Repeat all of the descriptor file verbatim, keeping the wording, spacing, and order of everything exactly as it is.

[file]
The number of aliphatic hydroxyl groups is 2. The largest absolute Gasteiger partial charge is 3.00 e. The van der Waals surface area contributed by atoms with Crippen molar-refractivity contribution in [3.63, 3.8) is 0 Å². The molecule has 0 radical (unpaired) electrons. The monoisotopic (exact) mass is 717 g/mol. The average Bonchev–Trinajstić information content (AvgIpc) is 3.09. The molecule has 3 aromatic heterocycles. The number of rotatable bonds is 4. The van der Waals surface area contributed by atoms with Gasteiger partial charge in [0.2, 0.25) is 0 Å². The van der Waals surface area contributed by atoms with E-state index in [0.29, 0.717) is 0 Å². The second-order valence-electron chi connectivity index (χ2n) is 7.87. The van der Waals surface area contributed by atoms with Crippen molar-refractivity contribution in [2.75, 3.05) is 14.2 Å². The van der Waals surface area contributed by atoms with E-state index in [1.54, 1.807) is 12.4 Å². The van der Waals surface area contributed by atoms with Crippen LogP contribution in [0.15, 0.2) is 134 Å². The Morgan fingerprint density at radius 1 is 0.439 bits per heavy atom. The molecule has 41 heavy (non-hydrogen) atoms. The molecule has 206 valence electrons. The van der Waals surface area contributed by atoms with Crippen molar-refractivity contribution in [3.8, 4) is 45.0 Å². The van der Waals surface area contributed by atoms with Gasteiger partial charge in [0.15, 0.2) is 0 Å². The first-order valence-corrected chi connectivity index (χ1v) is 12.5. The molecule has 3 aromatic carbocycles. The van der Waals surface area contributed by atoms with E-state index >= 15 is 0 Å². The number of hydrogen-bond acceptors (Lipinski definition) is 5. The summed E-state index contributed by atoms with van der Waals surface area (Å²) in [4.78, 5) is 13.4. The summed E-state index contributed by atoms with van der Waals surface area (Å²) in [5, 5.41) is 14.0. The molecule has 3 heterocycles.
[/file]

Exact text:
The number of aliphatic hydroxyl groups is 2. The largest absolute Gasteiger partial charge is 3.00 e. The van der Waals surface area contributed by atoms with Crippen molar-refractivity contribution in [3.63, 3.8) is 0 Å². The molecule has 0 radical (unpaired) electrons. The monoisotopic (exact) mass is 717 g/mol. The average Bonchev–Trinajstić information content (AvgIpc) is 3.09. The molecule has 3 aromatic heterocycles. The number of rotatable bonds is 4. The van der Waals surface area contributed by atoms with Gasteiger partial charge in [0.2, 0.25) is 0 Å². The van der Waals surface area contributed by atoms with E-state index in [0.29, 0.717) is 0 Å². The second-order valence-electron chi connectivity index (χ2n) is 7.87. The van der Waals surface area contributed by atoms with Crippen molar-refractivity contribution in [2.75, 3.05) is 14.2 Å². The van der Waals surface area contributed by atoms with E-state index in [1.54, 1.807) is 12.4 Å². The van der Waals surface area contributed by atoms with Crippen LogP contribution in [0.15, 0.2) is 134 Å². The Morgan fingerprint density at radius 1 is 0.439 bits per heavy atom. The molecule has 41 heavy (non-hydrogen) atoms. The molecule has 206 valence electrons. The van der Waals surface area contributed by atoms with Crippen molar-refractivity contribution in [3.8, 4) is 45.0 Å². The van der Waals surface area contributed by atoms with Gasteiger partial charge in [0.15, 0.2) is 0 Å². The first-order valence-corrected chi connectivity index (χ1v) is 12.5. The molecule has 3 aromatic carbocycles. The van der Waals surface area contributed by atoms with E-state index >= 15 is 0 Å². The number of hydrogen-bond acceptors (Lipinski definition) is 5. The summed E-state index contributed by atoms with van der Waals surface area (Å²) in [4.78, 5) is 13.4. The summed E-state index contributed by atoms with van der Waals surface area (Å²) in [5, 5.41) is 14.0. The molecule has 3 heterocycles.